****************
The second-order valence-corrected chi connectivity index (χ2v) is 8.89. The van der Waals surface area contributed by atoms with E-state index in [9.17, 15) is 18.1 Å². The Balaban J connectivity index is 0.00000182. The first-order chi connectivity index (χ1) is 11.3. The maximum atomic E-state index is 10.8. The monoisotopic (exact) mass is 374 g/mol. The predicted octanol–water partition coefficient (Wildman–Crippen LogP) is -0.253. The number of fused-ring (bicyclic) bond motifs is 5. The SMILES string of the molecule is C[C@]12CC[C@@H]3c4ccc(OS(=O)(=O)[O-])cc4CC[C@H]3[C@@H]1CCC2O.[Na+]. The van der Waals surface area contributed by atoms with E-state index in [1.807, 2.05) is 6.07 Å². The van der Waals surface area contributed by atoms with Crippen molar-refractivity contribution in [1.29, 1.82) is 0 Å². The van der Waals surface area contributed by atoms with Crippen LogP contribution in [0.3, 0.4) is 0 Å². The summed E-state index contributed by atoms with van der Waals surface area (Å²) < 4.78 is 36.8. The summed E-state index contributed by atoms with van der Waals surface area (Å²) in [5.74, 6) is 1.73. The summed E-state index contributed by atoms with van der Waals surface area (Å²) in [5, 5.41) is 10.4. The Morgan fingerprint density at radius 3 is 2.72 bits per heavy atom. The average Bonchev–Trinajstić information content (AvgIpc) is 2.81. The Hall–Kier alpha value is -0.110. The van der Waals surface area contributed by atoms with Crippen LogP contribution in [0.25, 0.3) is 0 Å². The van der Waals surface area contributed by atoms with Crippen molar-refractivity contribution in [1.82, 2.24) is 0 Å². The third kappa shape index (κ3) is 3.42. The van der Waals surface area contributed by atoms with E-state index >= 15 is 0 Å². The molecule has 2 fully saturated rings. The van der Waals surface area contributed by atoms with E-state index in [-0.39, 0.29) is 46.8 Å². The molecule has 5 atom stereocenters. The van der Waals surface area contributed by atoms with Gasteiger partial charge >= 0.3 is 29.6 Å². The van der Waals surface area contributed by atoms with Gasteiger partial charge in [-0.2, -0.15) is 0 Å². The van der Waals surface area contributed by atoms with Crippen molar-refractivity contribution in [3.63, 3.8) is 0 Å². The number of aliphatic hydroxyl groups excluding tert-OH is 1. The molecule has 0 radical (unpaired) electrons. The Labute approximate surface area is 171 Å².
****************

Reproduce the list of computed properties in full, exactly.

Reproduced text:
The second-order valence-corrected chi connectivity index (χ2v) is 8.89. The van der Waals surface area contributed by atoms with E-state index in [9.17, 15) is 18.1 Å². The Balaban J connectivity index is 0.00000182. The first-order chi connectivity index (χ1) is 11.3. The maximum atomic E-state index is 10.8. The monoisotopic (exact) mass is 374 g/mol. The predicted octanol–water partition coefficient (Wildman–Crippen LogP) is -0.253. The number of fused-ring (bicyclic) bond motifs is 5. The SMILES string of the molecule is C[C@]12CC[C@@H]3c4ccc(OS(=O)(=O)[O-])cc4CC[C@H]3[C@@H]1CCC2O.[Na+]. The van der Waals surface area contributed by atoms with E-state index in [1.807, 2.05) is 6.07 Å². The van der Waals surface area contributed by atoms with Crippen molar-refractivity contribution in [1.29, 1.82) is 0 Å². The van der Waals surface area contributed by atoms with Crippen LogP contribution in [0.3, 0.4) is 0 Å². The summed E-state index contributed by atoms with van der Waals surface area (Å²) < 4.78 is 36.8. The summed E-state index contributed by atoms with van der Waals surface area (Å²) in [5.74, 6) is 1.73. The summed E-state index contributed by atoms with van der Waals surface area (Å²) in [5, 5.41) is 10.4. The Morgan fingerprint density at radius 3 is 2.72 bits per heavy atom. The average Bonchev–Trinajstić information content (AvgIpc) is 2.81. The Hall–Kier alpha value is -0.110. The van der Waals surface area contributed by atoms with Crippen LogP contribution in [0.25, 0.3) is 0 Å². The van der Waals surface area contributed by atoms with Crippen molar-refractivity contribution in [1.82, 2.24) is 0 Å². The third kappa shape index (κ3) is 3.42. The van der Waals surface area contributed by atoms with E-state index >= 15 is 0 Å². The molecule has 2 fully saturated rings. The van der Waals surface area contributed by atoms with E-state index in [-0.39, 0.29) is 46.8 Å². The molecule has 5 atom stereocenters. The van der Waals surface area contributed by atoms with Gasteiger partial charge >= 0.3 is 29.6 Å². The van der Waals surface area contributed by atoms with Gasteiger partial charge in [-0.2, -0.15) is 0 Å². The van der Waals surface area contributed by atoms with Crippen molar-refractivity contribution in [3.63, 3.8) is 0 Å². The number of aliphatic hydroxyl groups excluding tert-OH is 1. The molecule has 0 radical (unpaired) electrons. The Labute approximate surface area is 171 Å².